There are downstream effects of withdrawn risk that are still playing out, though again appearing from the surface as another period of seeming stability.
Another way to express the idea of “less risk” is a reduced state of balance sheet expansion or offer; i.e., dollar supply. So where treasury collateral has settled out any obvious imbalances, that did not lead to a steady state further on in the global dollar short but rather continued ripples of “tightening.” I think the action in gold shows that perhaps as clear as anything else.
Gold prices were smashed the week after October 15 in what was an unsettling parallel to April 2013. That it would follow so closely to the after-effects of a treasury imbalance and collateral calls all across risky credit (including illiquidity in junk credit) is not surprising. Gold remains highly tied to this “dollar” framework, and thus acts as a depressive aspect of price. The real clincher, however, is the forward rate (GOFO). As the price dropped to its lowest, the forward rate turned negative and then deeply so. That would more than suggest a heavy use of physical gold as collateral (steep price drop) in the days after October 15 and then a mad scramble to replace it (gold “leasing” is “borrowing” physical to be “repurchased” at a later date).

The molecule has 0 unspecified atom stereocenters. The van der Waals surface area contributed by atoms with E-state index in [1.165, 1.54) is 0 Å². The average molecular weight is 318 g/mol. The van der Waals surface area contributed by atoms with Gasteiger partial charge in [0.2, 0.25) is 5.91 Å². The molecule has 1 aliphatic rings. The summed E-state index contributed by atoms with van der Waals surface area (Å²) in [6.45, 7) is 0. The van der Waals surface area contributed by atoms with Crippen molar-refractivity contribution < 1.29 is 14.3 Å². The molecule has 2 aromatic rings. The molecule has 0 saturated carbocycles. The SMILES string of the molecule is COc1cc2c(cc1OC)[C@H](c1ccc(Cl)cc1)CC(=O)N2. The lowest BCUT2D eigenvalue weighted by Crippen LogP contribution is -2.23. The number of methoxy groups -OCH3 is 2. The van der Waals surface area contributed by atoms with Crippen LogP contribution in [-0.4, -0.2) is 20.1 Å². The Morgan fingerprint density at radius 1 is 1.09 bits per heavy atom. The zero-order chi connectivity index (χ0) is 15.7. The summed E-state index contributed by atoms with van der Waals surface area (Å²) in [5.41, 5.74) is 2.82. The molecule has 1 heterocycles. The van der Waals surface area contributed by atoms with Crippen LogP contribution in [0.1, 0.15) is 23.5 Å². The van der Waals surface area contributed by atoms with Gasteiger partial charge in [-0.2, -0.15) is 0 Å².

So the first outward ripple of the treasury imbalance after-effect was into gold. Collateral strain was transmitted there in first negative price action and then the tell-tale physical shortage (which must have been quite severe for forward rates to drop as far as they did). That related to the next ripple outward, which is the current state of global currency crises.
The Brazilian real has been pounded in the weeks since October 15, turning this 2014 “dollar” event worse than even 2013. While most attention has been paid to the “petrodollar” portion of the eurodollar standard, and thus the currencies of the oil producing nations, this after-effect of “dollar” tightening is far broader than that.